Campaign to Protect Rural England - Somerset

Skip to navigation

The End of The Road?

20 March 2017

Campaigners say Highways Agency should scrap plans to widen A303 in South Somerset as case for tripling roads budget is based on wishful thinking.

Landmark research shows scant evidence that road schemes produce economic benefits, but that they increase traffic dramatically and damage the countryside.

New research published by the Campaign to Protect Rural England (CPRE) today reveals that road-building is failing to provide the congestion relief and economic boost promised, while devastating the environment

The research, the largest ever independent review of completed road schemes in England, arrives as Highways England starts consulting on which road schemes will receive funding, set to triple to £3 billion a year by 2020.  Here in Somerset, Highways England are currently consulting on widening the A303 from Sparkford to Ilchester and also plan to create a dual carriageway link from the M5 motorway near Taunton to the A303, as part of a long-term commitment to creating an expressway to the south west.

Drawing on the research, CPRE’s report The end of the road? directly challenges government claims that ‘the economic gains from road investment are beyond doubt’; that road-building will lead to ‘mile a minute’ journeys; and that the impact on the environment will be limited ‘as far as possible’. The report shows how road building over the past two decades has repeatedly failed to live up to similar aims.
Traffic was found to increase much more in road corridors with new schemes than background traffic in the surrounding area. Schemes completed eight to 20 years ago demonstrated a traffic increase of 47%, while traffic more than doubled in one scheme. All new schemes put pressure on adjoining roads, while there were negligible reductions in journey times. We repeatedly see the cycle of more roads generating more traffic and congestion which leads to demands for more roads; in other words, building roads leads to building more roads.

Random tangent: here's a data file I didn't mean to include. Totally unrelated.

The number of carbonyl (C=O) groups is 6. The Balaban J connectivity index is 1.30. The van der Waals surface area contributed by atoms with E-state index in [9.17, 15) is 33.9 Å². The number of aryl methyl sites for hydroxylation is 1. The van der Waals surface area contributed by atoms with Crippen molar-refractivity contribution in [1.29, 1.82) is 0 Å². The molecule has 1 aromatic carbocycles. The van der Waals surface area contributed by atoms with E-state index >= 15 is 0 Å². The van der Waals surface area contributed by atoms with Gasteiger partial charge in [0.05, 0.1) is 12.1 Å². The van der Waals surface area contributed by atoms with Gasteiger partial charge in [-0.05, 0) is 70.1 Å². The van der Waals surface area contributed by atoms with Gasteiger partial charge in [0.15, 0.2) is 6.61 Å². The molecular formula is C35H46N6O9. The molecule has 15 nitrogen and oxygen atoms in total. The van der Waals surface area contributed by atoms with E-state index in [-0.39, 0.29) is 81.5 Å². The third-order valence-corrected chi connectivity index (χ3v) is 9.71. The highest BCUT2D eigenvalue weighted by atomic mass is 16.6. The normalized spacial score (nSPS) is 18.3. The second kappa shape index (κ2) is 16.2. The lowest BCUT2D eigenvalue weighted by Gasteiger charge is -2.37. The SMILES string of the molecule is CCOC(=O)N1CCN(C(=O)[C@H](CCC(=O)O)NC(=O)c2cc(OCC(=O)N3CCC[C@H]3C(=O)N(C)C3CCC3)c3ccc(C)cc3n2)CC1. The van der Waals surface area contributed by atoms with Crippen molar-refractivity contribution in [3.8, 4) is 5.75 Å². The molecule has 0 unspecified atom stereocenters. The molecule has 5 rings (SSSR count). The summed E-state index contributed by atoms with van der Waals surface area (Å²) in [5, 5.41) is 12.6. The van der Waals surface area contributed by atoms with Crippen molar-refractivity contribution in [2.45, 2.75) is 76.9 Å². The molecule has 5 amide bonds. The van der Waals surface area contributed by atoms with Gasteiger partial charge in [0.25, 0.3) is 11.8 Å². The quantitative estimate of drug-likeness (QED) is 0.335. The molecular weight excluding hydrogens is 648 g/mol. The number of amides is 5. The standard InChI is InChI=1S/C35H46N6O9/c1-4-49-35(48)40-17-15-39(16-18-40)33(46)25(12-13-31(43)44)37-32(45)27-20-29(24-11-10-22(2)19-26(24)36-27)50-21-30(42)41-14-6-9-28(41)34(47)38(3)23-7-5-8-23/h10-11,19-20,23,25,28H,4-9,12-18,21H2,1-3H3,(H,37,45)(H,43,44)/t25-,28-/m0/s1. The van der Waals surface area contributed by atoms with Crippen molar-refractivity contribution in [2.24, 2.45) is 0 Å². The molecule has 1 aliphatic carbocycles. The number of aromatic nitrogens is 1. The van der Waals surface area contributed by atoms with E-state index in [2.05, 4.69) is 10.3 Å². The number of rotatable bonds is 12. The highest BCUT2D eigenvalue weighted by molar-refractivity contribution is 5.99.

Road schemes failed to deliver the boost to jobs and local economies so often promised. Of roads promoted for their benefits to the local economy, just one in five demonstrated any evidence at all of economic benefit, and that was weak.
Overall, there was evidence that 80% of schemes built damaged the surrounding environment. The case studies also revealed specific examples where attempts to protect rare animals and plants failed.

Chair of CPRE Somerset branch, Chris Lewis said: “We are seeing a prime example of this flawed transport policy here in South Somerset, where the Highways Agency is consulting on two options to widen the A303 from Sparkford to Ilchester. One of these options would destroy high quality farmland in a peaceful valley and disturb ancient woodland and registered parkland.  The other option would follow the existing route but is hugely expensive and leaves many unanswered questions about how much land will be taken up, the effect on local communities and what, if any, economic impact there will be for this part of Somerset.  CPRE Somerset rejects both options and would prefer to see any funding invested in repairing potholes in our existing roads, noise mitigation measures and supporting sustainable transport.”

Ralph Smyth, head of infrastructure and legal at the Campaign to Protect Rural England (CPRE), said:“The Government is keen to sell the biggest road-building programme since the 1970s, but this is a programme that will forever fail on its own terms, producing a depressing, self-perpetuating cycle of more and more roads that do little for the economy and harm the countryside. This landmark research shows that any benefits from road building are far smaller than thought but the harm much worse. The Road Investment Strategy needs to be reset – not receive three times more funding. Rather than looking to the past, the Government must invest in a forward looking mobility strategy that puts quality of life ahead of the car. The Government should reopen old rail lines, offer people travel options in town and countryside, and harness new technology to make more efficient use of road space. It should promote new housing on brownfield sites closer to jobs and services, rather than unleash car-dependent sprawl on green fields. We are seemingly stuck in an ideological traffic jam from which we cannot escape. Building ever bigger roads should be the last resort – not the default choice.

join us

Back to top

Somerset patchwork landscape